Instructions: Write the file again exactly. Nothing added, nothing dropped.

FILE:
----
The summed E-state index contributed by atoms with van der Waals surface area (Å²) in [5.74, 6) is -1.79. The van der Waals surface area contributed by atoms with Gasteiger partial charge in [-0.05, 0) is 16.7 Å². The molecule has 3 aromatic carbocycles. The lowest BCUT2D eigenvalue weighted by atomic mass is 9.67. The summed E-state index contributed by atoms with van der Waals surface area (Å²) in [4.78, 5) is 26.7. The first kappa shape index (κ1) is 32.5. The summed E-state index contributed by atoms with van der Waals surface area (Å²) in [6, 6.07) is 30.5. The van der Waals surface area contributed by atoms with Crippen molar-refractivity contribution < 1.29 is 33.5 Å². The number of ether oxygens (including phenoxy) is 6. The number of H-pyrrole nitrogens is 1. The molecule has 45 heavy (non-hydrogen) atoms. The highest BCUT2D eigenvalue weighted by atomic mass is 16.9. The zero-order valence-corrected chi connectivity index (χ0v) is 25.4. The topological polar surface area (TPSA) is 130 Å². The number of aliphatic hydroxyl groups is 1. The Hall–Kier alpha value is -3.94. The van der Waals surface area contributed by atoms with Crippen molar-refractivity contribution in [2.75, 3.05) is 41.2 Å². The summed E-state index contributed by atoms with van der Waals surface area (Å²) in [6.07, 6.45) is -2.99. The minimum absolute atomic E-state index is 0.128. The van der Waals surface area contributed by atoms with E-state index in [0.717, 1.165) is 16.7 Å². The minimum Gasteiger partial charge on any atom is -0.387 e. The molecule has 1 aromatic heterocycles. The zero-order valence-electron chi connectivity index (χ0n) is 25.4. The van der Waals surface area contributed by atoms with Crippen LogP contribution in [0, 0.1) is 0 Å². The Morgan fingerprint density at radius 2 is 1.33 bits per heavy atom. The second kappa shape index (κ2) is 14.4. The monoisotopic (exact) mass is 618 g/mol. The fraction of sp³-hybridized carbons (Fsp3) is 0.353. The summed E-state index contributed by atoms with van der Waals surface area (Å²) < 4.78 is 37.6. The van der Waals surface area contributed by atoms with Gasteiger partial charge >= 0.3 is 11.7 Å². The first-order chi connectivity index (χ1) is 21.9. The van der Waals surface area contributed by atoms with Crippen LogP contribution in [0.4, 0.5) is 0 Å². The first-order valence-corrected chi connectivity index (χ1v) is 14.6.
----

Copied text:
The summed E-state index contributed by atoms with van der Waals surface area (Å²) in [5.74, 6) is -1.79. The van der Waals surface area contributed by atoms with Gasteiger partial charge in [-0.05, 0) is 16.7 Å². The molecule has 3 aromatic carbocycles. The lowest BCUT2D eigenvalue weighted by atomic mass is 9.67. The summed E-state index contributed by atoms with van der Waals surface area (Å²) in [4.78, 5) is 26.7. The first kappa shape index (κ1) is 32.5. The summed E-state index contributed by atoms with van der Waals surface area (Å²) in [6, 6.07) is 30.5. The van der Waals surface area contributed by atoms with Crippen molar-refractivity contribution < 1.29 is 33.5 Å². The number of ether oxygens (including phenoxy) is 6. The number of H-pyrrole nitrogens is 1. The molecule has 45 heavy (non-hydrogen) atoms. The highest BCUT2D eigenvalue weighted by atomic mass is 16.9. The zero-order valence-corrected chi connectivity index (χ0v) is 25.4. The topological polar surface area (TPSA) is 130 Å². The number of aliphatic hydroxyl groups is 1. The Hall–Kier alpha value is -3.94. The van der Waals surface area contributed by atoms with Crippen molar-refractivity contribution in [2.75, 3.05) is 41.2 Å². The summed E-state index contributed by atoms with van der Waals surface area (Å²) in [6.07, 6.45) is -2.99. The minimum absolute atomic E-state index is 0.128. The van der Waals surface area contributed by atoms with E-state index in [0.717, 1.165) is 16.7 Å². The minimum Gasteiger partial charge on any atom is -0.387 e. The molecule has 1 aromatic heterocycles. The zero-order valence-electron chi connectivity index (χ0n) is 25.4. The van der Waals surface area contributed by atoms with Crippen LogP contribution in [0, 0.1) is 0 Å². The Morgan fingerprint density at radius 2 is 1.33 bits per heavy atom. The second kappa shape index (κ2) is 14.4. The monoisotopic (exact) mass is 618 g/mol. The fraction of sp³-hybridized carbons (Fsp3) is 0.353. The summed E-state index contributed by atoms with van der Waals surface area (Å²) < 4.78 is 37.6. The van der Waals surface area contributed by atoms with Gasteiger partial charge >= 0.3 is 11.7 Å². The first-order chi connectivity index (χ1) is 21.9. The van der Waals surface area contributed by atoms with Crippen LogP contribution in [0.4, 0.5) is 0 Å². The first-order valence-corrected chi connectivity index (χ1v) is 14.6.